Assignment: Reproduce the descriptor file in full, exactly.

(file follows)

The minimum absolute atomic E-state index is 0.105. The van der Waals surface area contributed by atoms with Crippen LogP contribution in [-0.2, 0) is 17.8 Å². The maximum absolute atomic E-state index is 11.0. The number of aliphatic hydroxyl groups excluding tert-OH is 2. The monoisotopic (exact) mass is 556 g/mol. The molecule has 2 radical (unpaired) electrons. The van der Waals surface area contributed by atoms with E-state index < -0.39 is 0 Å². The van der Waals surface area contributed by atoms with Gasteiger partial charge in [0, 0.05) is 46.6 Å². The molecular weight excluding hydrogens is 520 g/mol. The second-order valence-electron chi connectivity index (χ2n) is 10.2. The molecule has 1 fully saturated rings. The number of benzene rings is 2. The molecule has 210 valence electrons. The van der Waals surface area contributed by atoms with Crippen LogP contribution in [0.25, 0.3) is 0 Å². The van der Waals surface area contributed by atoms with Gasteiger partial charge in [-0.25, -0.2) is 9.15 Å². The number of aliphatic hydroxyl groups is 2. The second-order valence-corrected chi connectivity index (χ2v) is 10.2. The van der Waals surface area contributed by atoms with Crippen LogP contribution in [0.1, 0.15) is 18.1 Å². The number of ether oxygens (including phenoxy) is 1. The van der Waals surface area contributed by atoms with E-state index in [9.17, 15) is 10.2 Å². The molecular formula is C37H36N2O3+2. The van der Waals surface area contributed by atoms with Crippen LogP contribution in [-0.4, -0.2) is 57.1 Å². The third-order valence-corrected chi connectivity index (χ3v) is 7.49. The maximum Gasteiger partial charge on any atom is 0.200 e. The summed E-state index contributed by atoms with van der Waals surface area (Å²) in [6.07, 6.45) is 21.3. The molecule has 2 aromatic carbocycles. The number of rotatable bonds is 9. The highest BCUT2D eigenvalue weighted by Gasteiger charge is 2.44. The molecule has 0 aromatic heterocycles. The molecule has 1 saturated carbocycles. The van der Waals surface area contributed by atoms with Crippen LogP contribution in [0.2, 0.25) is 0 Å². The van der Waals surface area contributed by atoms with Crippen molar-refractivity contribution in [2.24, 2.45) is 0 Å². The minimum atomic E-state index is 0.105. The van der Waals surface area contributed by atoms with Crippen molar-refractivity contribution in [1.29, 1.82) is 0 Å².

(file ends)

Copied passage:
The minimum absolute atomic E-state index is 0.105. The van der Waals surface area contributed by atoms with Crippen LogP contribution in [-0.2, 0) is 17.8 Å². The maximum absolute atomic E-state index is 11.0. The number of aliphatic hydroxyl groups excluding tert-OH is 2. The monoisotopic (exact) mass is 556 g/mol. The molecule has 2 radical (unpaired) electrons. The van der Waals surface area contributed by atoms with E-state index < -0.39 is 0 Å². The van der Waals surface area contributed by atoms with Gasteiger partial charge in [0, 0.05) is 46.6 Å². The molecular weight excluding hydrogens is 520 g/mol. The second-order valence-electron chi connectivity index (χ2n) is 10.2. The molecule has 1 fully saturated rings. The number of benzene rings is 2. The molecule has 210 valence electrons. The van der Waals surface area contributed by atoms with Crippen LogP contribution in [0.25, 0.3) is 0 Å². The van der Waals surface area contributed by atoms with Gasteiger partial charge in [-0.25, -0.2) is 9.15 Å². The number of aliphatic hydroxyl groups is 2. The second-order valence-corrected chi connectivity index (χ2v) is 10.2. The van der Waals surface area contributed by atoms with Crippen LogP contribution in [0.1, 0.15) is 18.1 Å². The number of ether oxygens (including phenoxy) is 1. The van der Waals surface area contributed by atoms with E-state index in [9.17, 15) is 10.2 Å². The molecular formula is C37H36N2O3+2. The van der Waals surface area contributed by atoms with Crippen LogP contribution in [-0.4, -0.2) is 57.1 Å². The third-order valence-corrected chi connectivity index (χ3v) is 7.49. The maximum Gasteiger partial charge on any atom is 0.200 e. The summed E-state index contributed by atoms with van der Waals surface area (Å²) in [6.07, 6.45) is 21.3. The molecule has 2 aromatic carbocycles. The number of rotatable bonds is 9. The highest BCUT2D eigenvalue weighted by Gasteiger charge is 2.44. The molecule has 0 aromatic heterocycles. The molecule has 1 saturated carbocycles. The van der Waals surface area contributed by atoms with Crippen LogP contribution in [0.2, 0.25) is 0 Å². The van der Waals surface area contributed by atoms with Crippen molar-refractivity contribution in [2.24, 2.45) is 0 Å². The minimum atomic E-state index is 0.105. The van der Waals surface area contributed by atoms with Crippen molar-refractivity contribution in [1.29, 1.82) is 0 Å².